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Table Of Contents  The TCP/IP Guide
 9  TCP/IP Application Layer Protocols, Services and Applications (OSI Layers 5, 6 and 7)
      9  TCP/IP Key Applications and Application Protocols
           9  TCP/IP File and Message Transfer Applications and Protocols (FTP, TFTP, Electronic Mail, USENET, HTTP/WWW, Gopher)
                9  TCP/IP World Wide Web (WWW, "The Web") and the Hypertext Transfer Protocol (HTTP)
                     9  TCP/IP Hypertext Transfer Protocol (HTTP)
                          9  HTTP Messages, Message Formats, Methods and Status Codes

Previous Topic/Section
HTTP Generic Message Format
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HTTP Response Message Format
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HTTP Request Message Format
(Page 1 of 3)

The client initiates an HTTP session by opening a TCP connection to the HTTP server with which it wishes to communicate. It then sends request messages to the server, each of which specifies a particular type of action that the user of the HTTP client would like the server to take. Requests can be generated either by specific user action (such as clicking a hyperlink in a Web browser) or indirectly as a result of a prior action (such as a reference to an inline image in an HTML document leading to a request for that image.)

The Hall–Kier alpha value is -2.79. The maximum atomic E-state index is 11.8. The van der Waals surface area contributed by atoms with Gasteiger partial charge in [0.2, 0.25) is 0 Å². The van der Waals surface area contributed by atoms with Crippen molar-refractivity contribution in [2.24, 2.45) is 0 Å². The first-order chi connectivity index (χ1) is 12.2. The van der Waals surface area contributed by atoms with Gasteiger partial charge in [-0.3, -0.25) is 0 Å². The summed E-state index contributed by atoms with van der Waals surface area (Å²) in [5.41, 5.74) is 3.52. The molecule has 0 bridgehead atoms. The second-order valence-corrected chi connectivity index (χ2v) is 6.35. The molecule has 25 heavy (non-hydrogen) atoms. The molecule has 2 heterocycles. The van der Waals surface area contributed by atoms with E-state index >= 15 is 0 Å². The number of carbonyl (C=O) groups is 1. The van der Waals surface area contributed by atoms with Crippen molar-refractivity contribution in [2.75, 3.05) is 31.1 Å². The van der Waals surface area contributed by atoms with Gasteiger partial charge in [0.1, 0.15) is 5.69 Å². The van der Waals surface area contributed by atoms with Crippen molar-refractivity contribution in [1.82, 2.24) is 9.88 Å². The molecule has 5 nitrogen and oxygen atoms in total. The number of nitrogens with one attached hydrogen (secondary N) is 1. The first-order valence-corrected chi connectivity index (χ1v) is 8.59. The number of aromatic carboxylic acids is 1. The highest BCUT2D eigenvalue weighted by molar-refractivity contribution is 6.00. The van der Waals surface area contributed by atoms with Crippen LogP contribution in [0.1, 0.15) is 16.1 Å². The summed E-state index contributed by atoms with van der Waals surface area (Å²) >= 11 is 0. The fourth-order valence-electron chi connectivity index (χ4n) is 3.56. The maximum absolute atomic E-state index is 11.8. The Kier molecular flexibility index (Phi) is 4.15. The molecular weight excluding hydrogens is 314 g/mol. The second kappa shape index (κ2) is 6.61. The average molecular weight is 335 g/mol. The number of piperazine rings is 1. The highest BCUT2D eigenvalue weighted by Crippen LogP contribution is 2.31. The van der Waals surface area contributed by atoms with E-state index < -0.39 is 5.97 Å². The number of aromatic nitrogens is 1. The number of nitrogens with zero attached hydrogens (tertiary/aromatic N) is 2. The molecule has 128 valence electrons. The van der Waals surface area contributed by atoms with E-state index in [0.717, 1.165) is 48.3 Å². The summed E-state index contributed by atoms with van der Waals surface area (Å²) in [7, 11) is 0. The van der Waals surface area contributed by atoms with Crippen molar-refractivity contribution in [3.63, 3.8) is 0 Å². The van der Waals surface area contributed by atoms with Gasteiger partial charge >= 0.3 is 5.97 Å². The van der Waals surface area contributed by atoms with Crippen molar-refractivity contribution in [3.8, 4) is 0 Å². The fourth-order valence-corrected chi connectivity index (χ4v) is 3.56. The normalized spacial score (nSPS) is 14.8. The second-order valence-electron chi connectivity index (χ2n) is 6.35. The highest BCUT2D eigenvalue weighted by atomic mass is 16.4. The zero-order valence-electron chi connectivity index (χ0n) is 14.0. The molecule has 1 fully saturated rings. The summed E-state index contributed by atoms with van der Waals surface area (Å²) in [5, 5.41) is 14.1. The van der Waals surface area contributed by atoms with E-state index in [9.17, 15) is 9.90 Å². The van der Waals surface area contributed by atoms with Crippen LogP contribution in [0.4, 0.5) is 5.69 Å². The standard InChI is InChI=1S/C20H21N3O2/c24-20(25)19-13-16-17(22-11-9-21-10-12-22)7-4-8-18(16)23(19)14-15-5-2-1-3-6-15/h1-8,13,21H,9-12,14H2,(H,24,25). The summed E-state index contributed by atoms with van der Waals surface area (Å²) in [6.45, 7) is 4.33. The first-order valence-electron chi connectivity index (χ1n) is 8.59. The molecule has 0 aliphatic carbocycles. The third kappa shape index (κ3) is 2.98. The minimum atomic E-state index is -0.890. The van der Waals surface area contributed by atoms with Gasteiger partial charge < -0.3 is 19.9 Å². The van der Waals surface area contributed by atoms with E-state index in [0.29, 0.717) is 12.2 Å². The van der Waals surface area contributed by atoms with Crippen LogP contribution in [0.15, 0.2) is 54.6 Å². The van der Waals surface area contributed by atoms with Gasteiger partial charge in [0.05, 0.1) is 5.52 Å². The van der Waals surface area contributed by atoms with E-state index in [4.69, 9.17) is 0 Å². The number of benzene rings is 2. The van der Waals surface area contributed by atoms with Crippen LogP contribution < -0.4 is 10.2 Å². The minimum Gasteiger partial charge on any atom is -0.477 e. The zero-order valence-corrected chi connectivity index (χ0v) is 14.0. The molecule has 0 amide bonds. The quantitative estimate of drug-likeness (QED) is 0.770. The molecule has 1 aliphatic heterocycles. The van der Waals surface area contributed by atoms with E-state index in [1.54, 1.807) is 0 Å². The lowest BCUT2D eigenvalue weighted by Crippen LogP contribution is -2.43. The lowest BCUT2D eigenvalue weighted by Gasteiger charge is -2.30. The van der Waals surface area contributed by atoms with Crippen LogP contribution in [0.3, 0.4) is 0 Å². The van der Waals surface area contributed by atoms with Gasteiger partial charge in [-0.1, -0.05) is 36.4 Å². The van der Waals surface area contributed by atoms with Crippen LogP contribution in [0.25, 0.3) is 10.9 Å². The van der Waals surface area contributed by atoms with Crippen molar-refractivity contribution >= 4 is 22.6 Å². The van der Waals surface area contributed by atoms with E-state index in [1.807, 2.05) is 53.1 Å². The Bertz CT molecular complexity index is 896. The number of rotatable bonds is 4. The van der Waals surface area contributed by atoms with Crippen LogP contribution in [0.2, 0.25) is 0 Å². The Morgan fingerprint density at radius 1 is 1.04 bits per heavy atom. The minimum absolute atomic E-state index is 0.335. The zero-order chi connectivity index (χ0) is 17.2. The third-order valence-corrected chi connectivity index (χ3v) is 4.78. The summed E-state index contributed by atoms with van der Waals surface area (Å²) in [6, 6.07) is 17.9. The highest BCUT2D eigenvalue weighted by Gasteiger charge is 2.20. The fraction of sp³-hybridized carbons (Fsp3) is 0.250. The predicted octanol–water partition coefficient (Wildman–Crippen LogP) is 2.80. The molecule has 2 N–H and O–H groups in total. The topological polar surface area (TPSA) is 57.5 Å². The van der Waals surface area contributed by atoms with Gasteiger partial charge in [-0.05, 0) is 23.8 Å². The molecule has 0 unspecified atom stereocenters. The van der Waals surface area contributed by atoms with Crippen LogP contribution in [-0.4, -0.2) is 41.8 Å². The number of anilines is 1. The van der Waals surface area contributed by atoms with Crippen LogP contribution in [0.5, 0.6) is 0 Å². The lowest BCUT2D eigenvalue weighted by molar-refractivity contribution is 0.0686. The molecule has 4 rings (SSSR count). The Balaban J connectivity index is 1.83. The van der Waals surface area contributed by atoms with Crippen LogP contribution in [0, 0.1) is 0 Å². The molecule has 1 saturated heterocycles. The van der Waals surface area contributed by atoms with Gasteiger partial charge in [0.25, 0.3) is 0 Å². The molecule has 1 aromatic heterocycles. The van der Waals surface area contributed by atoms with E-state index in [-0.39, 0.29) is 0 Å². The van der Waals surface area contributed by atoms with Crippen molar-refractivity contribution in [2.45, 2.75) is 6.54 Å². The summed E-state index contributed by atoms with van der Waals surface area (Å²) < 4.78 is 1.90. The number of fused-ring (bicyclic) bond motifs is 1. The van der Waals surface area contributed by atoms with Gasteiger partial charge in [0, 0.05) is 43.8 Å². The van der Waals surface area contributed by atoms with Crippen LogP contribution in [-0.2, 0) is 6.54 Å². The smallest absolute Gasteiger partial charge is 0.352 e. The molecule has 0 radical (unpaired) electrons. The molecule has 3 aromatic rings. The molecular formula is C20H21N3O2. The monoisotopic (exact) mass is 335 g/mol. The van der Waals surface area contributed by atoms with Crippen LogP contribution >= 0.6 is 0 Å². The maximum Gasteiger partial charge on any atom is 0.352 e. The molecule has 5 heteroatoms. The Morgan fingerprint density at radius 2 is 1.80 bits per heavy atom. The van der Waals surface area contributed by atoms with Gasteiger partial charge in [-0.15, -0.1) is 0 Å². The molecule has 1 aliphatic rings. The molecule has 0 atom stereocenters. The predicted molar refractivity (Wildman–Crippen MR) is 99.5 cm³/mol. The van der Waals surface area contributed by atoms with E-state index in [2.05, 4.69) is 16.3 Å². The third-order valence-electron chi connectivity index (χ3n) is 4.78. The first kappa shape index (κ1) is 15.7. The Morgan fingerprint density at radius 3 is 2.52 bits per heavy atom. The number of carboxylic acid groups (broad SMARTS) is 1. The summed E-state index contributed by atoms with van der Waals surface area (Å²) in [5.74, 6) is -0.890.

HTTP requests use a message format that is based on the generic message format described in the preceding topic, but specific to the needs of requests. The structure of this format is as follows (see Figure 317):

<request-line>
<general-headers>
<request-headers>
<entity-headers>
<empty-line>
[<message-body>]
[<message-trailers>]

Figure 317: HTTP Request Message Format

This diagram shows the structural elements of an HTTP request and an example of the sorts of headers a request might contain. Like most HTTP requests, this one carries no entity, so there are no entity headers and the message body is empty. See Figure 318 for the HTTP response format.

 


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